Magazine article Monthly Review

A Teachers Union against Itself: Organized Labor and the Crisis at City College of San Francisco

Magazine article Monthly Review

A Teachers Union against Itself: Organized Labor and the Crisis at City College of San Francisco

Article excerpt

For much of the past half-century, employer attacks, deindustrialization, and declining membership have hobbled organized labor in the United States. The weakened capacity of unions to protect members' jobs and improve their standard of living has hurt longer-term prospects for labor rights and workers' empowerment.

To this list of external threats, however, must be added the failure of unions themselves to adhere to democratic principles by involving members in developing and executing goals and strategies. The increasingly opaque, top-down decision-making of major union leadership discourages an active rank and file, especially when these leaders fail to offer a vision worth fighting for. Worse still, union "leaders" may even help to facilitate management's goals. This accommodation to management is not always obvious, given union leaders' pro-worker rhetoric and their historic ability, especially in the past, to guarantee decent levels of pay and benefits for members. Today, however, the best they are often able to accomplish is occasionally to mitigate the most egregious management assaults on employee rights.

The experience of the American Federation of Teachers (AFT) Local 2121 at City College of San Francisco (CCSF) illustrates some of these problems. AFT 2121 has developed a reputation as a relatively powerful, democratic, and transparent union, successfully representing faculty in a city and state dominated by the Democratic Party. In what follows, we will see that this is not the case.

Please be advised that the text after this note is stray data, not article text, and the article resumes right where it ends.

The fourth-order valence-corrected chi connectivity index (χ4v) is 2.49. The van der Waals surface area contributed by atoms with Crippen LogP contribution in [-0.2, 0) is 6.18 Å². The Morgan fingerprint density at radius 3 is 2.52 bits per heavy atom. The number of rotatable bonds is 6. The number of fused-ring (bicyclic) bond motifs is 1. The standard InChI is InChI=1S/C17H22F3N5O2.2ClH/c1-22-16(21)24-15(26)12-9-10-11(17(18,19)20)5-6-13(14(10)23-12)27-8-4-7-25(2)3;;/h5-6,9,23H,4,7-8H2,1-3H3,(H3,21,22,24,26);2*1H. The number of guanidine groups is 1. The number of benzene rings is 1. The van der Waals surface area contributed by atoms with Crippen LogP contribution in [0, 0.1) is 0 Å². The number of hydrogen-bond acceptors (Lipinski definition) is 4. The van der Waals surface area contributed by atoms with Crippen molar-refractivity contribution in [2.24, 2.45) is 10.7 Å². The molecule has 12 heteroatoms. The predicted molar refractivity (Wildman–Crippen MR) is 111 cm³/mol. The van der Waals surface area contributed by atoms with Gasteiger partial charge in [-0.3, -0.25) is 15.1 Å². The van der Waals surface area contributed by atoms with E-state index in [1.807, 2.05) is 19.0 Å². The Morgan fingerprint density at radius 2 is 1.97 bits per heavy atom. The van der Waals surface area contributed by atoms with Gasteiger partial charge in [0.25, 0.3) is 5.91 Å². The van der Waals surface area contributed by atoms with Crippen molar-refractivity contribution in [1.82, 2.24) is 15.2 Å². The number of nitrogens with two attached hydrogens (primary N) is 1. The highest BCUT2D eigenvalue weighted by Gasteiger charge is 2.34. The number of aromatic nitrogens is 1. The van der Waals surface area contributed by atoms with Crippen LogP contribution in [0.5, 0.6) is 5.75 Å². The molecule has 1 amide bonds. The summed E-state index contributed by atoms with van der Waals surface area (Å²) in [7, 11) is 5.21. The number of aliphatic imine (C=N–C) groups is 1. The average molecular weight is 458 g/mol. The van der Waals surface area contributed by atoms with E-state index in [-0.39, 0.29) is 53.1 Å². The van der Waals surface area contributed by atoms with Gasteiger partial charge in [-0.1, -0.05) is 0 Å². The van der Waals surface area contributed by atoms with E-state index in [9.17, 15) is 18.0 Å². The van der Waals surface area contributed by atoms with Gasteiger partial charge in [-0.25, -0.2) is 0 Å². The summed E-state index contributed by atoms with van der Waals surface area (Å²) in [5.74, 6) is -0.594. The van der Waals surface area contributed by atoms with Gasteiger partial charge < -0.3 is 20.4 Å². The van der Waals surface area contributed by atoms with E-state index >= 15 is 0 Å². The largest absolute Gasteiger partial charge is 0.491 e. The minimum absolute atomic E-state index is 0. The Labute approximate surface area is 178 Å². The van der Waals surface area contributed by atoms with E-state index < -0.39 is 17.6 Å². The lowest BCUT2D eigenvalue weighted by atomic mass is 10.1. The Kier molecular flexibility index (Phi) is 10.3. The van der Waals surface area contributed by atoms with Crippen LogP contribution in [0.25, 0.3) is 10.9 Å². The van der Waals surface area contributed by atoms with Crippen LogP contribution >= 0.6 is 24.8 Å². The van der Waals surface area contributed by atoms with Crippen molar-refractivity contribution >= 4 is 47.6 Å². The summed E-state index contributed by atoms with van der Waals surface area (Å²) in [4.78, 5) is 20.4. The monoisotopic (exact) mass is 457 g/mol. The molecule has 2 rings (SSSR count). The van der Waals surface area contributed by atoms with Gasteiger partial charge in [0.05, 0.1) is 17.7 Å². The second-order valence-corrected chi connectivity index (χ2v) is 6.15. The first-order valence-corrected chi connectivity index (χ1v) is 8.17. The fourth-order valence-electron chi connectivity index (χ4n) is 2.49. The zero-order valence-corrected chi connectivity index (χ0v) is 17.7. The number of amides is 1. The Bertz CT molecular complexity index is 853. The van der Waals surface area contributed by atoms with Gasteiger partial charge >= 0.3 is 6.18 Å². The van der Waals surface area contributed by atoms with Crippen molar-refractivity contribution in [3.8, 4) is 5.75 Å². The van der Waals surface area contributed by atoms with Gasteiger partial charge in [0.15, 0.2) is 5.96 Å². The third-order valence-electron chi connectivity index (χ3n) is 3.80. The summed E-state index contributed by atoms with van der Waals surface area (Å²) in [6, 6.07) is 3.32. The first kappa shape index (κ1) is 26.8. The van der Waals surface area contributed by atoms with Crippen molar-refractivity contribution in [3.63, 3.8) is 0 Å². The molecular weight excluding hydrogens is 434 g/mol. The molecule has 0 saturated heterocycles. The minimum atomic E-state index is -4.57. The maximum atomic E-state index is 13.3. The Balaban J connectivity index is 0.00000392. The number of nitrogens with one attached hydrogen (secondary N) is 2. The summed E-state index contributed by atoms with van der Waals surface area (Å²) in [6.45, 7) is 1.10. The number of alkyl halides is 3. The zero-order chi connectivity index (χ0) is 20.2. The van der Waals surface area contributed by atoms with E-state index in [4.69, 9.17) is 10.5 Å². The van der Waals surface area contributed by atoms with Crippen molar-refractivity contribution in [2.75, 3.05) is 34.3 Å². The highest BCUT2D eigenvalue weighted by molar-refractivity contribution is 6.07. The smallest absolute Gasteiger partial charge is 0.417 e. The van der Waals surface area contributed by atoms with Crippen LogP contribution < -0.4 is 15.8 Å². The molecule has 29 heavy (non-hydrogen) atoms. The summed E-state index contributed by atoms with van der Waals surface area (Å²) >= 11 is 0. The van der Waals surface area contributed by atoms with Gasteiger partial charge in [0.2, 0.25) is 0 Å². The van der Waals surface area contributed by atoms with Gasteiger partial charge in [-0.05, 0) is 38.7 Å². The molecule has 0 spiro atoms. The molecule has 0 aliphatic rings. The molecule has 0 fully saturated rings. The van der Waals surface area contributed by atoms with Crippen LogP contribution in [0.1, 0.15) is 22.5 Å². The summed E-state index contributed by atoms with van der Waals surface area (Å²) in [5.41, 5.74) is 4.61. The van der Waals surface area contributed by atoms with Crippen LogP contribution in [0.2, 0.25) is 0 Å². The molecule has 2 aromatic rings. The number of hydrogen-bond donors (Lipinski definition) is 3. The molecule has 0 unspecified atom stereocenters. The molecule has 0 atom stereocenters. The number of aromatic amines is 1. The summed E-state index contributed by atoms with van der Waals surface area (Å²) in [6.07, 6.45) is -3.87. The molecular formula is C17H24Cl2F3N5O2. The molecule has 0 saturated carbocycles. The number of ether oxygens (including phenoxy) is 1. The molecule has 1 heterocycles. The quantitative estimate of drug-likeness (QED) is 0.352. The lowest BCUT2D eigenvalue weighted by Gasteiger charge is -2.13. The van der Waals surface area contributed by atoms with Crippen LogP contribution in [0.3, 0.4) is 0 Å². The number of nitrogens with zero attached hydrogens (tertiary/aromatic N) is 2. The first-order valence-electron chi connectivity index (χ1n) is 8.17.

In July 2012, CCSF was harshly sanctioned and, a year later, threatened with closure by its accrediting agency, the Accreditation Commission for Community and Junior Colleges (ACCJC), initiating a crisis that continues today. The college has been severely downsized, a painful process that has exposed the weaknesses of AFT 2121, whose leaders have accepted austerity measures and have failed to involve members in important decisions about demands, goals, and strategy.

The Transformation of Public Education

The crisis at CCSF can only be understood in the context of the successive systematic changes that have reshaped public education since the Second World War. Public universities and colleges grew rapidly from the 1950s through the 1970s, the heyday of an expanding Fordist capitalism that required more trained workers and managers. In the decades since, deindustrialization and advances in computerization, communication, and transportation have reduced those needs. These shifts have been accompanied by the alteration or destruction of public goods and institutions, including schools, to meet the needs of capital.

Deregulation and privatization have hastened a scramble for newly commodified public resources. Public money is funneled into for-profit colleges, and K-12 public school funds and facilities are turned over to charter schools. Additionally, funds for public education are used to administer high-stakes tests, which have spawned a lucrative industry dominated by private testing firms.

At all levels of schooling, the liberal-arts emphasis on critical thinking and civic engagement has been superseded by an ideology of professional training, in which education exists only to prepare students to "compete" effectively in a globalized economy. In his 2014 State of the Union address, President Obama expressed his ambition to connect "companies to community colleges that can help design training to fill their specific needs." While nominally friendlier to public education, the Obama administration continued many of the Bush administration's corporate school "reform" initiatives, supplanting the latter's No Child Left Behind with its own Race to the Top. Both pushed for more charter schools and standardized curricula, reinforced by high-stakes testing.

Elements of Race to the Top were extended to higher education, on the assumption that competition for funding and prestige would motivate institutions to improve their performance. …

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